Fiscal Federalism in Mexico: Distortions and Structural TrapsEnrique Cabrero Mendoza*1 The decentralization process in Mexico has shown significant progress by trying to empower local and state governments. However, the Mexican case makes clear that the transfer of greater powers to subnational governments does not necessarily means an increase in their institutional capacities. Thus, due to the lack of institutional capacities at the subnational level, the prevailing arrangement of fiscal federalism in Mexico has generated vertical imbalances that result in “structural traps”. As a consequence, the current framework fails to guarantee the three basic premises that should be fulfil ed by today’s intergovernmental fiscal arrangements: fiscal responsibility, compensatory duties and accountability. This article (1) explores the current state of fiscal federalism in Mexico, (2) makes a comparison with OECD countries to show how levels of government interact in both, federal and unitary regimes and (3)makes an assessment of the institutional capacities of subnational governments in Mexico. Keywords: Fiscal federalism, decentralization policies, intergovernmental El proceso de descentralización en México ha mostrado avances significativos al otorgar más facultades a los estados y municipios. Sin embargo, el caso mexicano demuestra que la transferencia de más atribuciones no significa necesariamente una mejora en las capacidades institucionales de los gobiernos subnacionales. En ese sentido, la configuración actual del federalismo fiscal mexicano cuenta con trampas estructurales generadas por importantes desequilibrios verticales, lo que le ha impedido garantizar las tres premisas básicas en * Center for Economic Research and Teaching (CIDE), Mexico City. 1 Roberto Rodríguez is acknowledged for his support in the organization of information las que se sostienen los modelos fiscales intergubernamentales actuales: la responsabilidad fiscal, la función compensatoria y la rendición de cuentas. Este artículo (1) explora el estado actual del federalismo fiscal en México, (2) realiza una comparación con los países de la OCDE para demostrar cómo interactúan los niveles de gobierno tanto en los regímenes unitarios como en los de carácter federal y (3) realiza una evaluación de las capacidades institucionales de los IntroductionIn today’s world, nations interested in growth, social development, com-petitiveness and effective deployment of welfare policies need to establish mechanisms for collaboration and coordination between tiers of govern- ment. There are many collaboration mechanisms already in existence, including European multi-level government systems, which promote maximum collaboration between governments as a means to provide public services in the timeliest manner. There is little room for doubt that in the current context, no strong nation can exist without strong subna- Federal systems have certain advantages. Each level of government enjoys relative autonomy, allowing for a much more dynamic entrepre-neurial capacity, while opportunities abound for interaction with other government levels. Such a system lays a foundation for competition and cooperation, thus enjoying the benefits associated with both. Within these cooperation and coordination schemes lies the fiscal system, under-stood as the definition of powers and responsibilities between levels of government in order to collect taxes and manage public spending. When analyzing the fiscal system at the local level, one must make reference to decentralization in general with special attention to fiscal decentraliza-tion. Decentralization is defined as the transfer of powers and responsi-bilities from the central government to the subnational governments so as to empower them to manage and make administrative decisions about issues in their own regions. Currently, this transfer of powers occurs in Mexico without an optimal, versatile framework thus impeding an more effective distribution of fiscal responsibilities. None of the current schemes has been able to guarantee a basic set of key premises, such as fiscal responsibility, compensatory duties and accountability guidelines. First, these three premises highlight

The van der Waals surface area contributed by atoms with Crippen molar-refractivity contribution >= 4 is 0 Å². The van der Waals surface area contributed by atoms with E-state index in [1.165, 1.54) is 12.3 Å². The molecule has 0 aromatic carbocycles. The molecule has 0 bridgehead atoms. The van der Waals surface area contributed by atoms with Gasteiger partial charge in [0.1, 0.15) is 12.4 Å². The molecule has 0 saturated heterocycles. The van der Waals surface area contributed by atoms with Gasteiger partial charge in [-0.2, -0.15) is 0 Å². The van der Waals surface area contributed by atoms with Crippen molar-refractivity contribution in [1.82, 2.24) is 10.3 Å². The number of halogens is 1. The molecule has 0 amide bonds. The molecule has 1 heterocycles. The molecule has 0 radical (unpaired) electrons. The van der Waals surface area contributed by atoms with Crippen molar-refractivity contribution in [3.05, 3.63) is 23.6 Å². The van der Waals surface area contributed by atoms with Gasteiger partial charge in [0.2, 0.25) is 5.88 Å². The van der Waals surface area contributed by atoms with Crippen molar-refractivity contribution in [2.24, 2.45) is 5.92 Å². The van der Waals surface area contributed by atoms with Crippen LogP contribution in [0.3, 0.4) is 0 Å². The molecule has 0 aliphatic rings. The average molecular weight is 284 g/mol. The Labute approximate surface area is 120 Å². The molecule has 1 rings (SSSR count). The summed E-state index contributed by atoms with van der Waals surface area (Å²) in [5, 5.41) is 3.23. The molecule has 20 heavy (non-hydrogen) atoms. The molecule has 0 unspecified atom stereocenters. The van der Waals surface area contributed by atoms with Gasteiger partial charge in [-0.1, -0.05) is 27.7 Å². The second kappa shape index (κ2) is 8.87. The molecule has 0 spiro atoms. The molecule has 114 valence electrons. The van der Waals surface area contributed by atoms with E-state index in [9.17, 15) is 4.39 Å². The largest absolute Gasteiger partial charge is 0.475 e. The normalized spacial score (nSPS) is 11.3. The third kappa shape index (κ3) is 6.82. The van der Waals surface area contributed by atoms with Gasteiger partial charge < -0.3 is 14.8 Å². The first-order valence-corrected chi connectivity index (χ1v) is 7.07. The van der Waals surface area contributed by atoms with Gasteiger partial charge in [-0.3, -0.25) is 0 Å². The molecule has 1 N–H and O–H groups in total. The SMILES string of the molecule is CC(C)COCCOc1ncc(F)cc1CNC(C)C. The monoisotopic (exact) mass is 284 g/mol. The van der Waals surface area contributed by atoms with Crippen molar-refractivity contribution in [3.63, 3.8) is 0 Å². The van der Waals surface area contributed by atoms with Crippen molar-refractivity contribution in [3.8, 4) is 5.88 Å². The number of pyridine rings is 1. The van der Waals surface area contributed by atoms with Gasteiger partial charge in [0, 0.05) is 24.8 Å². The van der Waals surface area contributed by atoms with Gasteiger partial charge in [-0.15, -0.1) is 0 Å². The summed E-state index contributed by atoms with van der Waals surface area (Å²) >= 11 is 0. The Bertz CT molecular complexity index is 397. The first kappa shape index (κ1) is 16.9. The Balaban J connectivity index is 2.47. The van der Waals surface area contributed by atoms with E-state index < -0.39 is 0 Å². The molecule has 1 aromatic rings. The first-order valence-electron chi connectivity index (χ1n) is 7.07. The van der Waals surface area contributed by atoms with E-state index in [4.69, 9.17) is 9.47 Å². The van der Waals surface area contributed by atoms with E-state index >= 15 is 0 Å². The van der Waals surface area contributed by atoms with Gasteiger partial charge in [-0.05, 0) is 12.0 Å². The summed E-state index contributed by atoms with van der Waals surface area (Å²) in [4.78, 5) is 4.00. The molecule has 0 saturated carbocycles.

Source: http://www.uper.org/uper18_absCabrero.pdf

Ch 30

CHAPTER 30 Pharmaceutical Products 1. This Chapter does not cover: (a) Foods or beverages (such as dietetic, diabetic or fortified foods, food supplements, tonic beverages and mineral waters)other than nutritional preparations for intravenous administration (Section IV); Plasters specially calcined or finely ground for use in dentistry (heading 2520); Aqueous distillates or aqueou


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